By Sona Zeitlian

On March 5,th, AGBU Hye Geen and AGBU Hye Geen’s Young Circle, held a landmark conference on the topic of “Armenian Youth and Higher Education: Challenges and Opportunities.” The conference, held at Woodbury University in Burbank, featured presentations by distinguished professionals, who addressed a large audience gathered at the Fletcher Jones auditorium. The conference featured the participation of Armenian-American university students who represented nine Armenian Students’ Associations (ASA) of area colleges and universities. The conference showcased the careful planning and efficient teamwork of members of Hye Geen, Young Circle and members of the area ASAs.

The day’s agenda featured insightful presentations by speakers and a question and answer session moderated by the students themselves. For the occasion, the Conference Committee of AGBU Hye Geen and Young Circle had also prepared a booklet which featured the biographies and pictures of the speakers, an overview of AGBU Hye Geen’s and Young Circle’s previous conferences, an address by Sona Yacoubian, Founder and Chairperson of AGBU Hye Geen, dedication pages in memory of exceptional educators, and finally an announcement for the inaugural Summer 2016 Youth Internship initiative launched by AGBU Hye Geen for local high school students for a 4-week summer placement in their field of study in the Los Angeles area.

After opening remarks by Mihran Toumajan of AGBU Young Circle, AGBU Western District Chair Talin Yacoubian, Esq., delivered a welcoming address. She underlined the dedication of the venerable organization to education by establishing schools throughout the diaspora, then the University of Armenia, and centers of technological innovation, always with a vision for the promotion and advancement of the nation.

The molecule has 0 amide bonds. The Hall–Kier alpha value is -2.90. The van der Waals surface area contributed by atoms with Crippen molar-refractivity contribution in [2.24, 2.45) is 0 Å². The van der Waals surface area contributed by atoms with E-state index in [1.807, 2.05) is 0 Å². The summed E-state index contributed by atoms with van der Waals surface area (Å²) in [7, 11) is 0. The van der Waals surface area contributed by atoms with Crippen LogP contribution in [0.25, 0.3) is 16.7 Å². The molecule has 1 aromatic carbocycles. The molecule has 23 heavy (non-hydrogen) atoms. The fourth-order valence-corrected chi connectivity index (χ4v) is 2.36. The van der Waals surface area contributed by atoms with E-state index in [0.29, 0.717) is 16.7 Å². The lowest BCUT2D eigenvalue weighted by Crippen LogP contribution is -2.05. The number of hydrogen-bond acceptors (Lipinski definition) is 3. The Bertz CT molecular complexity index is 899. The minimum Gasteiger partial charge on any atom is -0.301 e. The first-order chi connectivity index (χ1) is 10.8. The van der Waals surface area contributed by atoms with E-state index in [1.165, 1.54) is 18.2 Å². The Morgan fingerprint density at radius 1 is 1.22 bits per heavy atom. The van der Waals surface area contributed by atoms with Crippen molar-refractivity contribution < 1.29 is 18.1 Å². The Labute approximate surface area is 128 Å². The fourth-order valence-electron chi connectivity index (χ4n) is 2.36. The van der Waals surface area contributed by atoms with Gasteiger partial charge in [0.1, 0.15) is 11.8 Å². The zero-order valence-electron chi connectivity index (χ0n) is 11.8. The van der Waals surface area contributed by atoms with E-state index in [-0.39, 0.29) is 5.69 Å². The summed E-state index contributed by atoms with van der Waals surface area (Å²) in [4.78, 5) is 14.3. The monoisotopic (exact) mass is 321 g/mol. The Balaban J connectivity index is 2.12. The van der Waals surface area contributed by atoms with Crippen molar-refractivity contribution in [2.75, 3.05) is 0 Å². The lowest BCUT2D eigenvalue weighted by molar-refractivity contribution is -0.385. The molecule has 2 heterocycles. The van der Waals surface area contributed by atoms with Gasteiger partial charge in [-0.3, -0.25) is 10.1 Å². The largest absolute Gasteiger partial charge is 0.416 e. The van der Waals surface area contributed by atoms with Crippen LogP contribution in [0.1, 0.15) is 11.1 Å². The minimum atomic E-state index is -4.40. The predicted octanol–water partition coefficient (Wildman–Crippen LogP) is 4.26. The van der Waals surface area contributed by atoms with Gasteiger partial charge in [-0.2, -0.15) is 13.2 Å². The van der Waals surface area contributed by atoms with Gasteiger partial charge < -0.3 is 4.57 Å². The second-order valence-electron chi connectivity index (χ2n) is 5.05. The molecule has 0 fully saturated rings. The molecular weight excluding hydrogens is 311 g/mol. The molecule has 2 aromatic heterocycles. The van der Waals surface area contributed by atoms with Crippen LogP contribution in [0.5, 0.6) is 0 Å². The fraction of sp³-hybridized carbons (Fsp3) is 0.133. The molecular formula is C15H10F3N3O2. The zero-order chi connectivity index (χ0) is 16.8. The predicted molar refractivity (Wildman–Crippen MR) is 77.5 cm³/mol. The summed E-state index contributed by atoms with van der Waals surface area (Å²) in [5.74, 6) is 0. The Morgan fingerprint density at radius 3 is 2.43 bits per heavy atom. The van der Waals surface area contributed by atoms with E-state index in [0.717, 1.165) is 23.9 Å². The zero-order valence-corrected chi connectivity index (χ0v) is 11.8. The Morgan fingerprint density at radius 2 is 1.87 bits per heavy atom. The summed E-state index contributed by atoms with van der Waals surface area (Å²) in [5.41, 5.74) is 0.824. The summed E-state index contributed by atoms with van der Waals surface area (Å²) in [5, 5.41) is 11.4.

Setting the pattern of having a student presenter for each speaker, the keynote, Dr. Mary A. Papazian speaker was introduced by Garnik Michael Potikian, Vice-President of Woodbury Armenian Students’ Association Executive Board.

Currently President of Southern Connecticut State University and, from July 1, 2016 appointed president of San Jose State University, Dr. Mary A. Papazian’s topic was “Pathways to Professional and Cultural Success in Higher Education.”

Tracing her own education from Ferrahian School to UCLA to pursue her passion for English literature, Dr. Papazian discussed the core humanist traditions of civic engagement. Then came the realization of rapidly evolving changes “spreading cutting-edge technologies to every corner of the country – and indeed the world – and beginning to make innovations, once consigned to the realm of science fiction, a reality for millions of Americans.”

Dr. Papazian explained that the global marketplace has created the need to prepare for “global lives”, competing for jobs at home and abroad.” Then she shared with her rapt listeners, “My advice to you during the course of your college career is: travel, see the world, learn how others live; it will bring you a whole new perspective that will only benefit your future life and career.”

Dr. Papazian reminded students of the increasing importance of foreign-language proficiency and an expanded knowledge of economics, history and geography. She recommended a liberal arts education that develops critical thinking, communications skills, ethical judgment, integrity, intercultural knowledge and “the capacity for continued new learning, all in demand in today’s marketplace.”

The keynote speaker concluded, “As the economy becomes more technology-based, the need and amount of education will rise. My final message to you is… never take for granted the opportunity to think, the privilege to serve, and the opportunity to make a contribution, wherever you may be.”

The second speaker was Dr. Albert K. Karnig, President Emeritus of California State University, San Bernardino, who was introduced by Lori Pridjian, Vice-President of the University of Southern California’s Armenian Students’ Association Executive Board. Dr. Karnig’s topic was “Educational Strategies to Counter the Challenges of Global Competitiveness and Global Innovation.”